I wade to the dam, find some room, and make my first roll cast. The fly lands in the foot of the falls and begins its drift—nothing. Recast, nothing. Recast and–a big one, rod bent to the handle! Zippp, POP! Busted off in three seconds! I take a moment and look around. I see other anglers hooking up along the banks of the river: they are silent when fishing and when reeling in a fish. The idea is to disturb the water and the air with as few sound vibrations as possible—after all, unaware (i.e., “stupid”) fish become dinner fish! I was amazed how quiet so many anglers could be, when it was necessary.
After an hour or two I calculated that 90% of the hits happened within the first four feet of the drift. “Running out the drift” may be a classic fly fishing technique, but I can hook 400% more fish staying in the optimal zone (optimal in the ODA sense, of course)!
Another hour goes by and Tony comes to see how I am doing. I tell him I had 19 hook-ups, and asked how he fared. He tells me only 10 hook-ups. I jest that I am having better luck than he! He tells me the hook-ups don’t matter, just the catches. He is correct, of course—and I had zero catches.
I keep trying—another hour, eight more missed fish. But, I’m getting smarter! Observing the catchers, I see how one steers the fish in the pools beneath the falls. Point the rod up and to the right, and the fish dives to the left. Point the rod down and right, and the fish jumps to the left. Point the rod up and to the left, and the fish dives to the right. And, point the rod down and left, and the fish jumps to the right. To keep a fish out of the central channel where it can swim downriver, simply drive it in three-dimensional figure-8’s in the pool until it is exhausted!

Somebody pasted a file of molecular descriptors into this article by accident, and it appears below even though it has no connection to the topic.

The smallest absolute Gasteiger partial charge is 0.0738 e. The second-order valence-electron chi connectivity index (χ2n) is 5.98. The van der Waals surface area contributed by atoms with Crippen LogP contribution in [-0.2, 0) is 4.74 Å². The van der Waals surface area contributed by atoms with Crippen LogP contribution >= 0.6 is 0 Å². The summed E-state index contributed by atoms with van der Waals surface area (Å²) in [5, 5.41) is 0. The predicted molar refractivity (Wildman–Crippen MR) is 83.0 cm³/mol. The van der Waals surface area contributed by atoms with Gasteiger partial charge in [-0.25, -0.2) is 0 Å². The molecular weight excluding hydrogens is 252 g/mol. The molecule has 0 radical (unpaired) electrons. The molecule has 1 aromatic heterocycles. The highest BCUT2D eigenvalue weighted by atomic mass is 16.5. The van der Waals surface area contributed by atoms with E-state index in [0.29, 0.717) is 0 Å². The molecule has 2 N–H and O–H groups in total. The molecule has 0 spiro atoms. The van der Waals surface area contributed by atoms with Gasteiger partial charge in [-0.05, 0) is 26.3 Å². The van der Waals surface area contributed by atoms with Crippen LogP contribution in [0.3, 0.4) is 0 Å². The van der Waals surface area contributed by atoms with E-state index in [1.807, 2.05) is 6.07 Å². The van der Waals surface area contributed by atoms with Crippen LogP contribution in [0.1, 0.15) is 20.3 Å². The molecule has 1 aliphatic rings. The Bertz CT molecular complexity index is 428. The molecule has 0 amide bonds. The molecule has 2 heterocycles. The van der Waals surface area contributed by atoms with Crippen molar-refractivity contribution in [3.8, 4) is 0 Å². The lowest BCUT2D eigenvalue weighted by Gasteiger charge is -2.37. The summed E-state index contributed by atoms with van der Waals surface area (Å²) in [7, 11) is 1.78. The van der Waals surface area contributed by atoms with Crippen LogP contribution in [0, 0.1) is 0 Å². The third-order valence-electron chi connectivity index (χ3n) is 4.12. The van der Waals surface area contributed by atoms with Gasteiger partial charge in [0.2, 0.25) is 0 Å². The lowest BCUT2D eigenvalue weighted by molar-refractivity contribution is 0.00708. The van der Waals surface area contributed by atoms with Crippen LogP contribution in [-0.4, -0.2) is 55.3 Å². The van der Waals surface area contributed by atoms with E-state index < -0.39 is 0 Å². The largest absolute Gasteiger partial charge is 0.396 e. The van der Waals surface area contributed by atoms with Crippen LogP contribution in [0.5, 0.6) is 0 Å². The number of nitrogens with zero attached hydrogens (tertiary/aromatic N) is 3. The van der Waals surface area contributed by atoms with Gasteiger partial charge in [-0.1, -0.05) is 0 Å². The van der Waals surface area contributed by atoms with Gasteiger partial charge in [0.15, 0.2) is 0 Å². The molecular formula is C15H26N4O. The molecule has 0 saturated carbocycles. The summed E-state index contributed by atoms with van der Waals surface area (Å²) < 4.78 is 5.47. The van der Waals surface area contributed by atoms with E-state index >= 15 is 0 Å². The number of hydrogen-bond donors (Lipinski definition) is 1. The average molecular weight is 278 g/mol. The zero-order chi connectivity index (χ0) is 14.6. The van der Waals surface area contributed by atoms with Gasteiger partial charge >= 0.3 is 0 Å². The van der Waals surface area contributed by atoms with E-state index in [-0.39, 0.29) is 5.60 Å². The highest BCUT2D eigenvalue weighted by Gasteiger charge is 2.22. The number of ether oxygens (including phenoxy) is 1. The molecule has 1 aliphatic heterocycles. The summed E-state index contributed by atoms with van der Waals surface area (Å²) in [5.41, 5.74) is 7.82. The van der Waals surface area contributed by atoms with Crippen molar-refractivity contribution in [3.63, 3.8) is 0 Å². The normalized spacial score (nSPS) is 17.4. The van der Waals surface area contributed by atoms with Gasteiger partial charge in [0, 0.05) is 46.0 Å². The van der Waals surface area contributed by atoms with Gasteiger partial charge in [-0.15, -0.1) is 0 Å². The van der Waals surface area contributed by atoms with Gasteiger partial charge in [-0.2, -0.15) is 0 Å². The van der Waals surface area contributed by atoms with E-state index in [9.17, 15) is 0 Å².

The next fish I manage to slow down, sloppily making it turn several times in the deep pool. The winded fish side-floats into the channel, and I’m running after him, splashing water like a buffalo. The fish gets his breath, and starts to motor toward the first bend. I slosh to the far side, extending the noodle rod as far as possible to keep the line away from the trees lining the river. I increase the reel’s drag on the fish, he is increasingly tired. I am gaining line, but that fish motors around the bend, heading for river bend number two! Nooo! Like a tunnel vision killer Big Foot, I motor after him. Tripping in the river and getting back up, my waders heavy like lead, my heart pounding like a bass drum, I’m sucking air like a jet engine. The King Salmon starts to fade faster than I—while I can hardly move and barely stand, but he is floating and sucking air like a carp! Har-har me matey! The current is pushing him toward the side of the river at the second bend, where there is a sandy outcrop. I am screaming at him: “You are mine! You can’t escape now! You’re MINE!” I reach the fish, throw the rod on the shore cradle the fish holding him in a bear hug, stagger to the shoreline, throw him up on the sand, and then collapse like a fish out of water myself. Head pounding, seeing blackness, trying to stop gasping I softly exclaim: “I got you! You are mine! Har har!”
I look up as I gather my wits, the ringing in my ears subsiding, wipe my eyes of sand and water. I see the banks are lined by a myriad of fishermen. I destroyed the river channel and the solitude during my myopic battle. I was holding my King Salmon, looking at their faces. I felt so selfish and stupid, rude and useless—the opposite of a fisherman…
Slowly, one after another—until all joined in, they started clapping and cheering, and hollering and laughing and smiling, and high-fiving me and the other anglers.
My first big Chinook—about killed me and the fish—it was epic.
Anglers are brothers and sisters.
And now, like they, I too was finally a salmon fisherman.
King Salmon in the Root River
Paul R. Yarnold, Ph.D.
December 29, 2020